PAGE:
The next day I hopped in the Jetta and hit Tower Records. Yes, remember when you could do that? Without hesitating, I picked up Highway 61 Revisited, John Wesley Harding, Bringing It All Back Home, Blood on the Tracks, Nashville Skyline, Oh Mercy, The Freewheelin' Bob Dylan and Infidels. Alright, I probably didn't buy them all that afternoon, but I eventually picked up those mentioned. After a manic run through Tower, I drove down El Camino and, filled with excitement, nearly crashed into Best Buy. A friend had told me to pick up a reasonably priced Pioneer and within a minute or two I was at the register.
As I wrapped up the installation I recalled him saying, "Start with Blood on the Tracks and then you might want to call me." I positioned the speakers perfectly, grabbed the remote and sat in the middle of the couch. I pressed play, sat back and was literally inside one of those classic 80's Maxell blank tape ads. This was the crispest sound I'd ever heard. Whenever I think of the greatest music moments caught on film, the first that comes to mind is Al Kooper talking about his spontaneous organ fills in the documentary No Direction Home. As I closed my eyes, I somehow felt transported to a Dylan studio session nine years after Kooper dropped his fingers to the organ fills that would turn "Like a Rolling Stone" into one of the most known rock n' roll songs ever recorded.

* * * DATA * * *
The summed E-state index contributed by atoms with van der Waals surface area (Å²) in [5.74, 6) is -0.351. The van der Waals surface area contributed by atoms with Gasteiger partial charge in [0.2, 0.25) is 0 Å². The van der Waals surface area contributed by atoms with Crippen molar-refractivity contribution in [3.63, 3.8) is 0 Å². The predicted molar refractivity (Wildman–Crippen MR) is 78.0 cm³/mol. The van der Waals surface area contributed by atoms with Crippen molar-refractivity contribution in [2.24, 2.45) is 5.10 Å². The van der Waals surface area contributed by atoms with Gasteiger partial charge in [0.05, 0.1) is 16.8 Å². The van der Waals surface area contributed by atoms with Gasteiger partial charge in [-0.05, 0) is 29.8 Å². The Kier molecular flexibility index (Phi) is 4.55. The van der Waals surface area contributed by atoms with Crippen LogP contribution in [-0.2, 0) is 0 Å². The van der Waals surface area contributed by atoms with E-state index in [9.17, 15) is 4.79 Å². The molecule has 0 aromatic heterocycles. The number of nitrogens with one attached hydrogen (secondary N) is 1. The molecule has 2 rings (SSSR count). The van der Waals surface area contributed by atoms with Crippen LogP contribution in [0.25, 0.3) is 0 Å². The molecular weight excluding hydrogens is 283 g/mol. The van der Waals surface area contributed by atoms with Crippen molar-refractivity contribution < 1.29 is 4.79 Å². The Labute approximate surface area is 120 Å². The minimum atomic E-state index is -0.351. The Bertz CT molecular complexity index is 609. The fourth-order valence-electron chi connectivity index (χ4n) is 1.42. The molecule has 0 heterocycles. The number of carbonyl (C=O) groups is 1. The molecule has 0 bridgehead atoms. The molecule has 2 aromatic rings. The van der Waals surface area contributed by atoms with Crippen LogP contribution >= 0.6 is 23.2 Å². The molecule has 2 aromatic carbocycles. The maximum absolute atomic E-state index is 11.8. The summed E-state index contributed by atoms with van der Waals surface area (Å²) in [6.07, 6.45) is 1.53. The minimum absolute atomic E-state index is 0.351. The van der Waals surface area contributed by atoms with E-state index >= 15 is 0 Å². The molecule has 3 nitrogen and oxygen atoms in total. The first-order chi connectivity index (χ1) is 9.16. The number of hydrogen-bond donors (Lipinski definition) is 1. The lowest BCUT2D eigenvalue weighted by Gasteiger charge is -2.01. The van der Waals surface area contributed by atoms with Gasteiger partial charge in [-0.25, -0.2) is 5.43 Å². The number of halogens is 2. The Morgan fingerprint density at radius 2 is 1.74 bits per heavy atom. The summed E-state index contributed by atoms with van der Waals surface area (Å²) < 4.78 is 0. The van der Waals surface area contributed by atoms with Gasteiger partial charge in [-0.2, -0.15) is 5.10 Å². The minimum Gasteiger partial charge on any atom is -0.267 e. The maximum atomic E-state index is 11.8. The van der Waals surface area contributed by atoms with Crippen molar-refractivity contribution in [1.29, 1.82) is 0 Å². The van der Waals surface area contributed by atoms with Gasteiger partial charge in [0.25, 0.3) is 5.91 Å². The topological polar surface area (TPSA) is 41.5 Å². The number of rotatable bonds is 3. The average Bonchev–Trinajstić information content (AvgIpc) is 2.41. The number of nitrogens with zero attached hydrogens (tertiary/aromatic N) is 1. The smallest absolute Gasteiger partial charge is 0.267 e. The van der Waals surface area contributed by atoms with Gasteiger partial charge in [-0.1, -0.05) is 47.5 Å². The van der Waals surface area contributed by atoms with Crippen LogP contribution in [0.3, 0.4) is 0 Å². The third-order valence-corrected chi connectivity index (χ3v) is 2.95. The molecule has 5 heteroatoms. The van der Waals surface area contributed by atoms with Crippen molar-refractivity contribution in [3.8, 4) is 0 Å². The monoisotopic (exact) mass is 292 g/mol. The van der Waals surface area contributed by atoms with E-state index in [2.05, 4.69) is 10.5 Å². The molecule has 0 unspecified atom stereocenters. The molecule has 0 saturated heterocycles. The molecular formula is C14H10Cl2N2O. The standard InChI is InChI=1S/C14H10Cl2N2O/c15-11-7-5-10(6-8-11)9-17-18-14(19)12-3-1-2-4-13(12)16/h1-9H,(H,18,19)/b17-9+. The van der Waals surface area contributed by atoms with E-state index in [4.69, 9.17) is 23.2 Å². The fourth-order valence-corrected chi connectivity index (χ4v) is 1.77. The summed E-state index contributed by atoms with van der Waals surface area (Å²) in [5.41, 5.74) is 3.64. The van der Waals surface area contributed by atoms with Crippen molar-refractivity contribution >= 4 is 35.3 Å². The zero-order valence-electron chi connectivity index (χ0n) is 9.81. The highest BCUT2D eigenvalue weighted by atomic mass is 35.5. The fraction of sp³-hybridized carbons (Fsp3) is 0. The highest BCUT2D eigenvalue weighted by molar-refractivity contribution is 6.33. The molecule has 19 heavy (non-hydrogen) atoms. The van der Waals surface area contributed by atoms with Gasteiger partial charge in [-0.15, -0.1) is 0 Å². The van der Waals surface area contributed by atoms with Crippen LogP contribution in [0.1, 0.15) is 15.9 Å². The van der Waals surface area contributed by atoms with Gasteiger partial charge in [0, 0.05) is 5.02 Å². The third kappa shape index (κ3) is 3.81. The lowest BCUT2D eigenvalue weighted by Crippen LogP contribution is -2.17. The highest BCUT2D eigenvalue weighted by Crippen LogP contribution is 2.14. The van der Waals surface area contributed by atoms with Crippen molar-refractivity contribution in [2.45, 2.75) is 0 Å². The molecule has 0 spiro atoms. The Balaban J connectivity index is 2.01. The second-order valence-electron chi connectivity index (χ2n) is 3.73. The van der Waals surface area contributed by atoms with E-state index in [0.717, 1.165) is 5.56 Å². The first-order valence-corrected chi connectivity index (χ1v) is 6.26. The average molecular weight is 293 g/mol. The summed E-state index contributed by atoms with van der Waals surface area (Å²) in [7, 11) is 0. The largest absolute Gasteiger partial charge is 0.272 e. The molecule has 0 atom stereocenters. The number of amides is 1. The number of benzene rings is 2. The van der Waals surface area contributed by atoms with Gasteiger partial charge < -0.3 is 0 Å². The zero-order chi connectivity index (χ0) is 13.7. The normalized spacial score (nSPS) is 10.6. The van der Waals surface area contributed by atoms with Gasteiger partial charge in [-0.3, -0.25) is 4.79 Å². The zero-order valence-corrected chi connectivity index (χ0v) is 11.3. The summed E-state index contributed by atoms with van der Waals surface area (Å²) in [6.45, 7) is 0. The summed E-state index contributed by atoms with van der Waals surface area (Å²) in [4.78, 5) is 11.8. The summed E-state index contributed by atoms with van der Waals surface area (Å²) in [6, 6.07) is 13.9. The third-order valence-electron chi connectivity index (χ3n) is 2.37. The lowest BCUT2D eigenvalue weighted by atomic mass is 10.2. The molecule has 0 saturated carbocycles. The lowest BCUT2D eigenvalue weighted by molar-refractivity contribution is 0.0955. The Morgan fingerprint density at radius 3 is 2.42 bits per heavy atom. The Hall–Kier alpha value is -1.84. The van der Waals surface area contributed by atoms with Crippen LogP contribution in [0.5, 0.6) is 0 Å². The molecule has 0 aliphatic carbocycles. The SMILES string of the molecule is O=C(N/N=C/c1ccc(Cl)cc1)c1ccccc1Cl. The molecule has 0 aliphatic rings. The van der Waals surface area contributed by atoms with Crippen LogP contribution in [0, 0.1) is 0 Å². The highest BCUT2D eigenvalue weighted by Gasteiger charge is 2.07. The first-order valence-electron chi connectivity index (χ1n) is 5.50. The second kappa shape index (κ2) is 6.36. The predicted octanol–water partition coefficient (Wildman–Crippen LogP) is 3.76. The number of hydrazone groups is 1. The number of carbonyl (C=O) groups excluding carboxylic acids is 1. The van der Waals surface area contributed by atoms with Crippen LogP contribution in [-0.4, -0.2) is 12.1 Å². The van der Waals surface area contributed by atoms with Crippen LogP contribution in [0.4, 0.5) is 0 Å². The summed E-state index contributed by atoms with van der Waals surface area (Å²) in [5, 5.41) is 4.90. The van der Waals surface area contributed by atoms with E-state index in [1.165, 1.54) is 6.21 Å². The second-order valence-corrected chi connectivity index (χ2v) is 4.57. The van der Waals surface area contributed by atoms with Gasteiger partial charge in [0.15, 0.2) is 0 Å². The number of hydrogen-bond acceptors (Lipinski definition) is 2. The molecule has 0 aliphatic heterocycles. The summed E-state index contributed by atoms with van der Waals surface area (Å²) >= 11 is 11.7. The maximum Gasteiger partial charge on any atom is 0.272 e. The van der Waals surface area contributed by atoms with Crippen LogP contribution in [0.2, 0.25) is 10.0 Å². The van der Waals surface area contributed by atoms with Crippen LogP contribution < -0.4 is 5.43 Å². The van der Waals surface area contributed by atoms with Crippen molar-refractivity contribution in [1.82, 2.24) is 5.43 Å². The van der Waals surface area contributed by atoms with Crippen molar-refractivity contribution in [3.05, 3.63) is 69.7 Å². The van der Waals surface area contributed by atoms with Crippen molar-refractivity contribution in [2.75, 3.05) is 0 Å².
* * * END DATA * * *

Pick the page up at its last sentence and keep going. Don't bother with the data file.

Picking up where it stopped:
Tonight I arrived home from work and went back to that night. And man if the power of those sessions doesn't sit right on these discs. Of all the lps, 45s, rare CDs (bidding on Kelly Willis' Fading Fast ep starts at $32,750), these re-issues may take the cake. In the world of MP3s, iPhones, and immediate access to all media, we sometimes forget to sit and actually absorb the sound. These SACDs are a reminder.